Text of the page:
October 17, 2017
| On 1 year ago

9 Types Of Customers That You Have Definitely Seen In Any Cafe In Singapore

By Sherryl Cheong

Many cafes have sprouted around our tiny island in the past couple of years, and it’s a no-brainer that Singaporeans love to indulge in cafe fare. When you think of a typical cafe-goer these days though, do you think of the hedonistic millennial who hops from cafe to cafe, looking for a photo opportunity for social media?

Well, I won’t be surprised if that’s the first image that pops into your mind but there are actually many other types of cafe-goers. Here are nine types of customers that you can probably find at a cafe in Singapore, also featuring photographs taken at the various cafes (click on the credit links to read the reviews):

1. The Food Photographer

I am guilty of spending a super long time (sometimes up to 10 minutes) taking photographs after my food arrives at my table. After all, cafe fare is not cheap so you have to get your money’s worth, right?

Taking food photographs is an art. You need good natural lighting, decent angles, props and maybe a hand model to make your pictures look extra appealing.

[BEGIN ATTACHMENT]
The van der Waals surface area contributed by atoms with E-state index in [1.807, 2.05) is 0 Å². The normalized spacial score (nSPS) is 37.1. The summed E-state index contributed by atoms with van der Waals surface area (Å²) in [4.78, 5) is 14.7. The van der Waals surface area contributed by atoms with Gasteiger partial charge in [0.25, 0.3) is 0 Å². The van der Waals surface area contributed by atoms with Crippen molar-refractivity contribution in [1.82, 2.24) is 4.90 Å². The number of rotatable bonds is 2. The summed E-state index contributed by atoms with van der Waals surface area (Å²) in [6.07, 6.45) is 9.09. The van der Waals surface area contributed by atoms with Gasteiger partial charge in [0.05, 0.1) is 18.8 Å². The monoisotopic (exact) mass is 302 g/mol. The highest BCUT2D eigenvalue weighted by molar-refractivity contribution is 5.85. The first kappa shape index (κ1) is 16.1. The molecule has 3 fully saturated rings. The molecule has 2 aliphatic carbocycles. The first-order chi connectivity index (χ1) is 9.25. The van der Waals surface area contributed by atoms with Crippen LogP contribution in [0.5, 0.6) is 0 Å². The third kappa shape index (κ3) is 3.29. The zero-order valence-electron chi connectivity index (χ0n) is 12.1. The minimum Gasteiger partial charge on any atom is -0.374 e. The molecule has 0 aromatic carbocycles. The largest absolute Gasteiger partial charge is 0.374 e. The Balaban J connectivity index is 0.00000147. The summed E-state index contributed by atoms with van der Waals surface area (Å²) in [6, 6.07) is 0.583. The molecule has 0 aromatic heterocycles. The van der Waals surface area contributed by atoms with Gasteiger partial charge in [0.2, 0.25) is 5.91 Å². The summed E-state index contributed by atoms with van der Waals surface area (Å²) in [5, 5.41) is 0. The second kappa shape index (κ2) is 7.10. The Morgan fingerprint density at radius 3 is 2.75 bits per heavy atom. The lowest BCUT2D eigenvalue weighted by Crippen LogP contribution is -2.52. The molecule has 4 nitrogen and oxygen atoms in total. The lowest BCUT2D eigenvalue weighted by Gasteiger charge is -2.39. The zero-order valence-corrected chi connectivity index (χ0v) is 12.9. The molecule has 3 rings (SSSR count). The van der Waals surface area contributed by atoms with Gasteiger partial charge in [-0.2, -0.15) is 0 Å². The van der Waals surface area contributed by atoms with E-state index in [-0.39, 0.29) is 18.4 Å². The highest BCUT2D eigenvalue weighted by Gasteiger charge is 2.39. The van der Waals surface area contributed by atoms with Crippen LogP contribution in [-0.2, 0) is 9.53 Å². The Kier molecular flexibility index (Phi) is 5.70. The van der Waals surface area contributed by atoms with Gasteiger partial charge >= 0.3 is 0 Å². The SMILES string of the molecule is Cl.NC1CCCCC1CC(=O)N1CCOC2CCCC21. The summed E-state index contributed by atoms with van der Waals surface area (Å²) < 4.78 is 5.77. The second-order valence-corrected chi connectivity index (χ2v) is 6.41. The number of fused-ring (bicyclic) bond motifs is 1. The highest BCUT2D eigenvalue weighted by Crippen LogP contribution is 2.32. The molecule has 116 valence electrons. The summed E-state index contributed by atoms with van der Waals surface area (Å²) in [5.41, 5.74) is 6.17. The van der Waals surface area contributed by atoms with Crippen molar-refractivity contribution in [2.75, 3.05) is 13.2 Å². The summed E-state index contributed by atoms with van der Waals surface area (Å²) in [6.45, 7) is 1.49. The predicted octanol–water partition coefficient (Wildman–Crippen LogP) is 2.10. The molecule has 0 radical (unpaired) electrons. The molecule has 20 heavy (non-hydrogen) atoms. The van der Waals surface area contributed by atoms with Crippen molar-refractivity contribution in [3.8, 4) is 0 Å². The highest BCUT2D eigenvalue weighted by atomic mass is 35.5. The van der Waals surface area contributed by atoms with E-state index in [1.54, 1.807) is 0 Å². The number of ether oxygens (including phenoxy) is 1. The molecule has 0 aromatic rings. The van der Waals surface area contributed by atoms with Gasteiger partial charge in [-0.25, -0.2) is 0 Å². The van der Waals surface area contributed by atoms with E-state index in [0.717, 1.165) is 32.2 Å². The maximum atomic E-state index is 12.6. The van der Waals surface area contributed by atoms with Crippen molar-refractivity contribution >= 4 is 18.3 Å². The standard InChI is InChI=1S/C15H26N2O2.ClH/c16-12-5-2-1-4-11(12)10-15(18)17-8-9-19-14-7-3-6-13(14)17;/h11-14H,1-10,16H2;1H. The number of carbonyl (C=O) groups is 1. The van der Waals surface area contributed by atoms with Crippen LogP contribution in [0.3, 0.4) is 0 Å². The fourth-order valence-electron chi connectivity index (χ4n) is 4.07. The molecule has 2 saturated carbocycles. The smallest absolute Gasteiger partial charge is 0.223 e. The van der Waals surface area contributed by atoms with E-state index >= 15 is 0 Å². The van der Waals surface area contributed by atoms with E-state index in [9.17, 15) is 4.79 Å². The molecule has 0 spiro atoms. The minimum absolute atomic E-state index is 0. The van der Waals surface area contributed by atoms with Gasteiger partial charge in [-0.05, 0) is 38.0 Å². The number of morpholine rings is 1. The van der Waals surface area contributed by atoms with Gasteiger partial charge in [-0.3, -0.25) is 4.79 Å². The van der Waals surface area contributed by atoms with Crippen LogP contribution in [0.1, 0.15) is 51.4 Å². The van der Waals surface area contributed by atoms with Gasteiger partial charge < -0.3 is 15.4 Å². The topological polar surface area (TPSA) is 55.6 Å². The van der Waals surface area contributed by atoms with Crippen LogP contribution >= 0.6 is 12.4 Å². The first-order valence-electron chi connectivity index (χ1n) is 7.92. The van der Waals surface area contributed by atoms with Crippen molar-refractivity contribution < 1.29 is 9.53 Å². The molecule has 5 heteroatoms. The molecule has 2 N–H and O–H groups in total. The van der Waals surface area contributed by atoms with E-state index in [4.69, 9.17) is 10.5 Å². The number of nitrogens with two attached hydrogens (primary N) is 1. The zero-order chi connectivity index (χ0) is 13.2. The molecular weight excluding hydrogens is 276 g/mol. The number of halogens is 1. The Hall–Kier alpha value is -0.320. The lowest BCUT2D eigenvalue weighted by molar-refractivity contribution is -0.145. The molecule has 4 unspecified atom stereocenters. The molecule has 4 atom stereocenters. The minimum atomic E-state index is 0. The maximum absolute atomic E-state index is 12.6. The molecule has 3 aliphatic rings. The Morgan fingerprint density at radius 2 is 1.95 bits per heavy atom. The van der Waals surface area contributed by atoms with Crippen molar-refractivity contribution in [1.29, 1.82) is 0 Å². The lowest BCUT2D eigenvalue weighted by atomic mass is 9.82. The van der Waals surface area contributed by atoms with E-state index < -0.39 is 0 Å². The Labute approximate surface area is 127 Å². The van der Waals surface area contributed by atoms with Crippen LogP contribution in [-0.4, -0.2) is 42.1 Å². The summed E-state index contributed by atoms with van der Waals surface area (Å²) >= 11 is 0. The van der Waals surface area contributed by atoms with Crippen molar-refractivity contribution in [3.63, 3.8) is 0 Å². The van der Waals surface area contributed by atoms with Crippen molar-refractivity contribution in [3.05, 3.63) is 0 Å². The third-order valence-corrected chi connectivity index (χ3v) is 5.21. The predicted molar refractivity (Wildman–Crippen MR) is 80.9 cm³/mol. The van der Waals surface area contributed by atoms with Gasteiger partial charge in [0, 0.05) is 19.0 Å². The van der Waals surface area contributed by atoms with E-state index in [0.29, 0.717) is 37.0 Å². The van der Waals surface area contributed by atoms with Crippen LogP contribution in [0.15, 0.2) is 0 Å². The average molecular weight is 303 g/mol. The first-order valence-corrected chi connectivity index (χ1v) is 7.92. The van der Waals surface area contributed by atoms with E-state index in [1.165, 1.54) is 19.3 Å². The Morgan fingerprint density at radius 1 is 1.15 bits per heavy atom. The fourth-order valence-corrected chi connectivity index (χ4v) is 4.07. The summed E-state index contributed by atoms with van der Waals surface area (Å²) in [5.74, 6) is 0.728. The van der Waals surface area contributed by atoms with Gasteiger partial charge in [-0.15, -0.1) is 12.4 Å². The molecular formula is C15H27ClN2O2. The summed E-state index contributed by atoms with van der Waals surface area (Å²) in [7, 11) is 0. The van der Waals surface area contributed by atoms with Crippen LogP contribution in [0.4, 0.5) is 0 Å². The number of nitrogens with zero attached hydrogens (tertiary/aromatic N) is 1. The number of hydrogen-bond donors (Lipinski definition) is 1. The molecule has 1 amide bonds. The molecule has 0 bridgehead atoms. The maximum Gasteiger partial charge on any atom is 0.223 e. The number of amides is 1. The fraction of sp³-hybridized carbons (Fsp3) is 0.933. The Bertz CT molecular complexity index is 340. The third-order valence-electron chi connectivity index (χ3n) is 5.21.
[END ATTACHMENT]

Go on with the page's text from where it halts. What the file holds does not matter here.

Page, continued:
Cash in on the likes when you take perfect food flatlays that will leave your followers envious and hopefully commenting, “I simply have to know you’re at!” when you deliberately leave out the location tag.

2. The Model (Wannabe)

The photographer of the model wannabe has his work cut out for him. Here’s how the photograph should turn out in an ideal setting. The interior of the cafe is featured. The food is featured and it looks scrumptious. The model wannabe has to appear candid but not unglamorous in the completely staged photograph.

The model wannabe will not rest and will continue posing till there is a shot that satisfies his or her high standards… Or maybe when the food is about to turn cold because there’s no way that he or she will enjoy eating soggy truffle fries.

3. The Worker

‘The Worker’ can be found typing furiously on his or her laptop. He is silent and the only noise that you will hear being emitted from him is the tapping of his keyboard. If ‘The Worker’ has company, the counterpart is likely to be hard at work as well.

Fret not, nobody is judging. We all know that the Key Performance Index (KPI) is hard to meet. If you don’t toil and earn your keep, how would you have the disposable income to cafe-hop every week?

4. The Mugger

In other countries, the word “mugger” usually stands for “robber” but Singapore has claimed the word and made it stand for “a hardworking student who is always cramming and studying”. In a never-ending rush to meet homework, assignment or project deadlines, most Singaporean students are on the hunt for conducive spaces to get work done.

So when students are sick of The Coffee Bean and Starbucks, they flock to other quaint cafes instead. They are just like the workers in the point above, except that students have a lower budget so they are are more likely to get just one item off the menu and stay for the rest of the day.

5. The Fussy Customer